That stickiness is what Fred is banking on now as he plants his face firmly on the wall and uses the grip to pull himself to his feet. Just as he’s completing the maneuver, he feels somebody try to yank him back down. That’s not happening. He can be very sticky when he needs to be. It certainly hurts his face and neck though, so he pulls his legs up and kicks back hard with both of them. He can’t see, but it feels like he got the guy square in the chest and sent him bouncing across the room. Sweet.
Fred decides his next priority is the blindfold, so he stands quickly and releases the wall, making his chin sticky instead. This he uses to tug the collar of his shirt just off his left shoulder. Then he tilts his head to press the blindfold against his now bare upper-shoulder and makes the shoulder sticky to hold it in place. He takes a punch to the face just as he’s twisting his head out into freedom. The blow drops him on his back, but at least he can see now. He takes advantage of being on the floor to kick out the guy’s legs.
Now able to see what’s going on, he rolls out of the way of an attack by the downed man’s mustachioed companion and looks for a way to free his limbs or escape the warding. He doesn’t see anything magic-looking in the room, so he guesses the wards are on his clothes or something. Oh well.
When Mr. Mustache tries again to kick him in the face, Fred dodges just out of the way and then presses his sticky cheek to thug’s boot before it can be pulled back. The attacker falls over and Fred manages to roll on top of him and remove the man’s key from his belt. His hands can’t maneuver enough to free themselves with it, but he uses it to get his legs free. The other thug slams a stool or something into Fred’s hands as he works, which, while painful, is too late to stop him. It also fails to make Fred drop the key despite reflexively opening his hand. Gecko powers are great.
His feet now free, Fred quickly rolls off of the squirming mustache-thug and tries to stand. He sees the clean-shaven guard swinging the stool toward his head, so he dodges sideways. This ruins his balance but results in a more glancing blow to his face than he would have taken. Fred grunts his pain into the gag while allowing the combination of his own momentum and that of the stool now stuck to his forehead to drag Mr. Smooth-face to the ground.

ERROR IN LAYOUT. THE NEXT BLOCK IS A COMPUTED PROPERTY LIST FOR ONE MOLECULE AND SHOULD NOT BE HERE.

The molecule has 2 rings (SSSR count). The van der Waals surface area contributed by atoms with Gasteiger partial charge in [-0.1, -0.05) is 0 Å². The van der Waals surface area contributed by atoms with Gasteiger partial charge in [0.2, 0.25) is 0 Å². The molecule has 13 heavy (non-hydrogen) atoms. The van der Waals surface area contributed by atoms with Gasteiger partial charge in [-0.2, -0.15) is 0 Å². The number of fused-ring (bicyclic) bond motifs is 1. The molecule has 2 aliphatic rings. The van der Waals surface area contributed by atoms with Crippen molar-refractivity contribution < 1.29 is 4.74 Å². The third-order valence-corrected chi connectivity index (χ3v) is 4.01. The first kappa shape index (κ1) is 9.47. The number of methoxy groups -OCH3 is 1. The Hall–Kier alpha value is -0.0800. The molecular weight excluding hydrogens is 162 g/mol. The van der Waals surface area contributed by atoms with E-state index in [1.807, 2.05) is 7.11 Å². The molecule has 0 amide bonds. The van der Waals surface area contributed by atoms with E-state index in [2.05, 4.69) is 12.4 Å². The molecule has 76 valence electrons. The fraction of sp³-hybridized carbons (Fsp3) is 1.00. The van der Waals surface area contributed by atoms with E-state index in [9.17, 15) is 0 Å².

Fred abandons the stool and scrambles back to his feet, successfully this time. Mr. Stache is already up and swinging a fist at him, so Fred ducks under it and then jumps up, catching the arm briefly with his shoulder and following it quickly with a kick to the man’s chest, knocking him down onto his back. Not wanting him to get back up this time, Fred sidesteps a punch from Mr. Smooth and jumps on Mr. Stache’s neck, landing with one foot for better concentration of force on the windpipe. Then he quickly backs into Mr. Smooth with the key out, poking him in the abdomen. It’s not exactly sharp, but it gets the guy’s attention long enough for Fred to hook his leg. Fred then quickly shoves backward, tripping Mr. Smooth. He finishes with another neck stomp.
Now free to work for a moment, Fred gets his arms around in front of him and uses his feet to insert the key and unlock the shackles. Much better. He looks around the room again while he removes the earplugs and gag. It’s maybe 15' by 20' and empty except for the bodies, a small table, and the stool. There is one closed door. The cinder block walls are opaque. The ceiling is solid, not tiled. There’s a security camera in the corner, so he’ll probably have visitors soon. He checks the door and verifies that he’s locked in. Okay, he’ll need to prepare.
Since he doesn’t see anything magical in the room, he strips off the jumpsuit they’d given him in case it’s enchanted. He still barely feels Bruno. Weird. Maybe they just cast a spell on him instead of a proper ward. Those would be more temporary, but harder for him to disrupt at random without Bruno’s help. He considers putting the garment back on, but he doesn’t trust it, so he swipes the clothes from one of the guards instead. The pants are a little too wide and too long, but they’ll do. And now he has a utility belt. Flashlight, multi-tool, radio, cuffs, sedatives, and some kind of spray. No gun, so they must care more about keeping him alive than keeping their minions alive. Typical. No taser or other fancy electronic weaponry either. That’s halfway intelligent: Fred has a history of absorbing energy attacks. In fact…